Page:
Decentralised exchanges (DEXs) are leveraging the unique features of blockchain to address the counterparty risk and ensure a seamless trading experience. While the trading process per se might look similar to the experience on centralised exchanges (CEXs), the two are completely different when it comes to anything else behind-the-scenes.
Here are 10 things you should know about DEXs that make them differ from CEXs:
While CEXs act like banks, DEXs build on the promise of decentralisation by leveraging blockchain smart contracts. They employ a unique infrastructure with distinctive aspects:
As the name suggests, a DEX isn’t run by a single entity, such as a company. While it’s true that there must be a team putting the DEX together and improving it, all the transactions are handled by smart contracts, which are self-executing programs on a blockchain. At one point, the development team can choose to transfer the decision-making power to the community. In this case, the DEX would be run by a Decentralised Autonomous Organisation (DAO).
No order book
The greatest innovation of DEXs is that they completely remove centralised order books, which match buyers with sellers. DEXs act as automated marker makers (AMMs), letting buyers and sellers swap tokens thanks to so-called liquidity pools.
Without order books, the liquidity on DEXs is provided by liquidity pools, which are pools of funds locked in a smart contract. A standard liquidity pool involves two tokens with an equal weight that make a trading pair. Thus, buyers and sellers trade against liquidity pools rather than their counterparts.
DEXs employ a unique business model and approach in which everyone involved is interested in expanding the ecosystem:
While DEXs enable users to exchange tokens, we would call these transactions token swaps instead of trades. This is because the assets are swapped straight away, with the smart contract extracting the tokens from a user’s wallet and providing the equivalent value in another token from the liquidity pool.
Both DEXs and CEXs charge trading fees. However, if CEXs are the main beneficiaries of the commissions, in the case of DEXs, the fees are distributed to liquidity providers (LPs), who are incentivised for contributing with funds in liquidity pools.
DEXs are secure because they rely on blockchain and cut all intermediaries. Here is why they’re more secure than CEXs:
The token swap occurs directly between the wallet and the liquidity pool, and the DEX doesn’t hold users’ funds at any moment. That means users have full control over their funds. When trading on CEXs, users are forced to entrust their private keys to third parties.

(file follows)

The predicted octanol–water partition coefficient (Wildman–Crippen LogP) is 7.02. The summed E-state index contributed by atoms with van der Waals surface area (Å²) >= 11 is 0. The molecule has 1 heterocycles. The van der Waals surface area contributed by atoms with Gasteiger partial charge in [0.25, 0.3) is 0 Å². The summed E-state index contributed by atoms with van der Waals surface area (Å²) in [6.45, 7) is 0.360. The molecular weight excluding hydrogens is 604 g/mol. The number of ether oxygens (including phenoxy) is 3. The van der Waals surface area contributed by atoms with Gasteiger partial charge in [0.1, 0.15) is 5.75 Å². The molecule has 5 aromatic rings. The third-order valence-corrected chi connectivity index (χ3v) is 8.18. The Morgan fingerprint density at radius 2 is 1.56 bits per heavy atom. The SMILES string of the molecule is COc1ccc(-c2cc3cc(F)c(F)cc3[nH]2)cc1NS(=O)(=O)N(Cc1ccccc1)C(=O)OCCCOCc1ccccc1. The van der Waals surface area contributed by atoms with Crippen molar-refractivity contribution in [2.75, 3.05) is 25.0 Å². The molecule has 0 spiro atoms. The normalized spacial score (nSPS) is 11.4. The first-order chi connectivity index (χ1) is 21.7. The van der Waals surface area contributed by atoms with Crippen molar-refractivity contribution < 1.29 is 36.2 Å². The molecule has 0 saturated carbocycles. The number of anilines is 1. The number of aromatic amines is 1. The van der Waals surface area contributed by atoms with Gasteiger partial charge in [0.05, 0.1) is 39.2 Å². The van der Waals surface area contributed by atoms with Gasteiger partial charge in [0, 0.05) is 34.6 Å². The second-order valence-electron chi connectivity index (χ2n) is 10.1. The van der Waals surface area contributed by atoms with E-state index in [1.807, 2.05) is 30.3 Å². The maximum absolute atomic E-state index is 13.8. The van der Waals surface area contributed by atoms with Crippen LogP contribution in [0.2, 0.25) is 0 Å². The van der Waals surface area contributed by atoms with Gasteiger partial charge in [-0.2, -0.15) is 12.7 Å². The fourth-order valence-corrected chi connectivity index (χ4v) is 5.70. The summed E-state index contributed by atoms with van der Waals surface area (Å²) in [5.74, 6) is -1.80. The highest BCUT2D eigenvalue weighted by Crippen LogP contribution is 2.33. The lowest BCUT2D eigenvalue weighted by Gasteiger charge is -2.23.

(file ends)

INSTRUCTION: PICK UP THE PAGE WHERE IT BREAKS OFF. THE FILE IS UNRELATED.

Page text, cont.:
No KYC/AML requirements
Since DEXs don’t hold user funds, they don’t impose KYC/AML verification procedures. Users can access DEXs without creating an account and sharing personal data.
Trading and Earning Possibilities
DEXs not only provide a seamless trading experience but also offer investment opportunities. The two main types of players on DEXs are traders and LPs. Thus, anyone can benefit from:
Fast and low-cost token swaps
While some DEXs may automatically import the issue of their underlying blockchains, such as Ethereum, they are generally faster and cheaper than CEXs. For example, QuickSwap is powered by Polygon, which is Ethereum-friendly while being faster and offering lower gas fees.
DEXs enable everyone to become a market maker and earn passive income by locking funds in liquidity pools. LPs are incentivised from the fees paid by traders plus additional rewards for staking their tokens. For example, on QuickSwap, LPs earn from the 0.25% fee on all trades, which is distributed proportionally to their share of the pool. Fees are added to the pool, accrue in real-time, and can be claimed at any time by withdrawing liquidity. Thus, the annual percentage yield (APY) figure, including both rewards and fees, can reach 100% and sometimes exceed 500% for specific pools.
The health of a DEX is dictated by the liquidity in its pools, with deeper pools reducing the risk of price slippage. Thus, traders are encouraged to consider well-established DEXs, such as QuickSwap. Nevertheless, most DEXs, irrespective of their size, cannot avoid the impermanent loss.
While LPs can secure generous returns, they should also be aware of the so-called impermanent loss risk. It happens when the price of their tokens changes compared to when they deposited in the pool. Even though the weight of tokens in the pool must be equal, the impermanent loss risk is unavoidable due to arbitrage traders who are leveraging the price volatility. Nonetheless, in most cases, the fees cover any potential loss caused by volatility.
DEXs win more market share thanks to their efficiency, security, and privacy. These trustless solutions have no border limits and help digital assets materialise the promise of true decentralisation.
About the Author: Sameep Singhania is a professional programmer with 10 years of experience. He’s a co-founder and lead developer at QuickSwap.